This fact is clearly demonstrated in the case of former reality TV personality Jack Osbourne. News of his split from his now-former wife broke last year. The couple's divorce was recently finalized without having an alimony obligation imposed on Osbourne. He is, however, required to pay his ex-wife a $1 million lump-sum payment on top of the $300,000 has had already given her in order for her to buy a new home. The terms of their agreement also require Osbourne to pay $7,000 every month in child support. 

Dealing with custody issues as a young parent

Whenever parents split up, dealing with child custody can be especially tough. In fact, this is often one of the most emotional and draining aspects of divorce. After all, a child's future is at stake and a parent's ability to maintain a relationship with their child may even be threatened. Every custody case is different and may pose unique challenges, but some parents face an especially hard time. For example, a young parent may have a number of obstacles to overcome if they find themselves in the middle of a custody dispute or fighting for their visitation rights.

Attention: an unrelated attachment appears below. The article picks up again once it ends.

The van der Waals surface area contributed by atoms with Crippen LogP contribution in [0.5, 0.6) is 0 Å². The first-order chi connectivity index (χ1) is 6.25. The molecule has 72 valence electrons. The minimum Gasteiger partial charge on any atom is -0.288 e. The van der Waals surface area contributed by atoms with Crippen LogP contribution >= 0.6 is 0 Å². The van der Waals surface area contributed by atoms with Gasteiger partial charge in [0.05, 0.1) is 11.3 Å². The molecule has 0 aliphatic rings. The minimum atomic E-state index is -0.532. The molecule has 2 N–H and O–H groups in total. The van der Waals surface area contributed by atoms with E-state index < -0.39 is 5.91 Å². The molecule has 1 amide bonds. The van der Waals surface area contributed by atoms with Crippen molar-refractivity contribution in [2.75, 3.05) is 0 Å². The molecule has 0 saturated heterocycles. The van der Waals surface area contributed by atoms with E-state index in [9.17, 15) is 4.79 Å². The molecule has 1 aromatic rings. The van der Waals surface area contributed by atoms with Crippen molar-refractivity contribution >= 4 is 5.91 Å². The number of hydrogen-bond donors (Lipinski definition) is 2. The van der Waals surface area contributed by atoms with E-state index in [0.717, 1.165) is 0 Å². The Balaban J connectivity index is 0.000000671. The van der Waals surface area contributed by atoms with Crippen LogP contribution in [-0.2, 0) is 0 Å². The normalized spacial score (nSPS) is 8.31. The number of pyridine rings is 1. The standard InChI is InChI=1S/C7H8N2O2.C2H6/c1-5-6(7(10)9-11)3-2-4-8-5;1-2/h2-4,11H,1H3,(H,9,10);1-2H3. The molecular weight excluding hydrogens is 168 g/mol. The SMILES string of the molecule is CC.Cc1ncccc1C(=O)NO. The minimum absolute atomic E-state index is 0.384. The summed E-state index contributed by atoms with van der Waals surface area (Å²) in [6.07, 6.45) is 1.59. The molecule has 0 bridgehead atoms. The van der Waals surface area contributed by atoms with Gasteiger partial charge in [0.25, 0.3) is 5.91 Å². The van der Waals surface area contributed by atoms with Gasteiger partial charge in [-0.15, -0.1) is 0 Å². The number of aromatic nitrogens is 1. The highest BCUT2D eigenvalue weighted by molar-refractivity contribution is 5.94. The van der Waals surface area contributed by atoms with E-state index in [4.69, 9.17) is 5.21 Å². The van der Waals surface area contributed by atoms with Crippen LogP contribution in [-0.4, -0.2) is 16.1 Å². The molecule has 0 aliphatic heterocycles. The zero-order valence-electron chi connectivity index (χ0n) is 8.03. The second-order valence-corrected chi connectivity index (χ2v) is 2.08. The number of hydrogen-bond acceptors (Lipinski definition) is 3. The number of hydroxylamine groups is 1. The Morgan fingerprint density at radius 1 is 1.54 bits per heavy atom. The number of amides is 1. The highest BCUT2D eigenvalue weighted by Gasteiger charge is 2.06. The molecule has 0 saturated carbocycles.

Some young parents are still in school, such as those who are trying to finish a college degree. Many may be enrolled in college so that they can earn a degree and pursue a more lucrative career to provide their child with a better quality of life. Unfortunately, custody disputes can interfere with college and vice versa. College students dealing with a custody dispute may have a hard time focusing on their studies and thoroughly exploring their legal options during a dispute over child custody.

How does the new tax law affect alimony payments?

Many people with high-paying jobs, such as those in the technology sector, must think about the financial consequences of divorce.

For example, the new Tax Cuts and Jobs Act reverses existing legislation concerning alimony payments. If you are about to end your marriage, how will this affect you and your soon-to-be ex-spouse?

Texting helps parents and children connect after divorce